Maybe if you had a computer that spoke EBCDIC (rather than ASCII), your keyboard would have a cent sign.

I know that when I worked with IBM mainframes back in the Eighties, the 3278 terminals I used had cent signs on the keyboard.

No idea what mainframers use for keyboards these days, though (I sort of assume they all use terminal emulation from PCs, but I could certainly be wrong).

According to the character map on the win2K system at my school, alt-176 is the degree sign, while alt-186 is the “masculine ordinal indicator”, whatever that means.

Most non-block mode terminals are ASCII, and produce similar characters to your familiar IBM PC keyboard, though there are many physical layouts and function key arrangements. EBCDIC was used mainly on IBM block mode teminals, AFAIK, as well as other peripheral devices such as line printers.

Block mode is a whole 'nother subject. And the EBCDIC set had its oddities, too. For instance, the codes for the alphabetic characters of one case were not consecutive, but it DID have a “cents” character:


My guess would be that means for Spanish, or perhaps other languages that I don’t know, you use that for the 1º abreviation for primero (first) and other “masculine” ordinal numbers. Compare to the english 1st, which I can’t seem to superscript…
And as opposed to the feminine one, 2ª. (I think it’s segunda and not segundo, but my spanish is a bit rusty).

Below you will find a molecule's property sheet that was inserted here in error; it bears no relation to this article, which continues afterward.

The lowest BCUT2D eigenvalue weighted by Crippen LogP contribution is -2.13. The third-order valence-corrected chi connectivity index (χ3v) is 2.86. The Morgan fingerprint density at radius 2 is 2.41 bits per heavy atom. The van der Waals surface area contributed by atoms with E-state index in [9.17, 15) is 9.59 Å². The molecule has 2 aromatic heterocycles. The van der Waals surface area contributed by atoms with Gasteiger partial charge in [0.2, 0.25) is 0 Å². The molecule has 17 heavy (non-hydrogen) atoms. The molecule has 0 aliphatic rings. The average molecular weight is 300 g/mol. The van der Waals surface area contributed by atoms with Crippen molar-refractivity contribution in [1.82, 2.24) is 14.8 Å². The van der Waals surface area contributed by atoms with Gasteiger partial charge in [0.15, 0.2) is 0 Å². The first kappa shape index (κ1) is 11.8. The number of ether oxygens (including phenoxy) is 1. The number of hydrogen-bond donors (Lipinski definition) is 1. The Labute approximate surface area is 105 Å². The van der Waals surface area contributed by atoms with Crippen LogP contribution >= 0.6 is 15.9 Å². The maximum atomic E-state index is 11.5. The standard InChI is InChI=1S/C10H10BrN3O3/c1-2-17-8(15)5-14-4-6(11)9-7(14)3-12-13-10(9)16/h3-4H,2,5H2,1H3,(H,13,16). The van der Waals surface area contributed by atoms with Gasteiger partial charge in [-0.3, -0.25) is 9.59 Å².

It can be segundo or segunda, depending on the gender of the word it refers to, i.e.:

segundo hombre/segunda mujer

I can’t find the ALT key on my Mac.

And ALT+176 and ALT+186 don’t do anything on my Sun workstation, either.


Which is why J was invented later on: Same as APL, but with ASCII characters.

As for EBCDIC: It’s primarily used on ancient IBM machines, and it’s a lot less convenient than ASCII. With ASCII, alphanumeric characters are sequential. Specifically, 0x30 to 0x39 (numbers), 0x41 to 0x5a (uppercase letters), and 0x61 to 0x7a (lowercase letters). This means that to convert uppercase letters to lowercase letters, for example, just add 0x20. Simple. Standardized. Universal.

EBCDIC has none of that. IBM created no fewer than 57 national encoding schemes and an IRV (International Reference Version). Documentation was officially unavailable, and an official conversion system was never defined, but those who had to work with it developed various translation schemes to convert their flavor to ASCII. One of those tables has become a de facto EBCDIC, as it had all of the characters ASCII has (which not all EBCDICs did) and none of the characters ASCII doesn’t (which some EBCDICs do).

Of course, ASCII is useless for anything other than English, and can’t even completely represent that (as this thread shows). So the Powers that Be (the nonprofit consortium Unicode, Inc., to be specific) are working on an Encoding System to End All Encoding Systems called Unicode. Unicode will be multi-byte and fully ASCII-compatible, not to mention including all European, Asian, African, and Elvish (:D) glyphs. It will be great when it’s fully defined.


Well, I certainly agree with Derleth that EBCDIC is definitely a lot “quirkier” than ASCII. On the whole, I’m very glad I don’t have to work with it anymore, but I do remember when I was and how conversion to uppercase was so simple: you just ORed a letter with the SPACE character (0x40 in EBCDIC). No need to use any arithmetic and slow down your assembler code by a few cycles to do an add. Just a simple logical OR.

Man, working with mainframes for those few years really warped me…

** Olentzero**, pal, I don’t know, maybe it’s my capitalist leanings, but I don’t usually sue for ¢. :wink: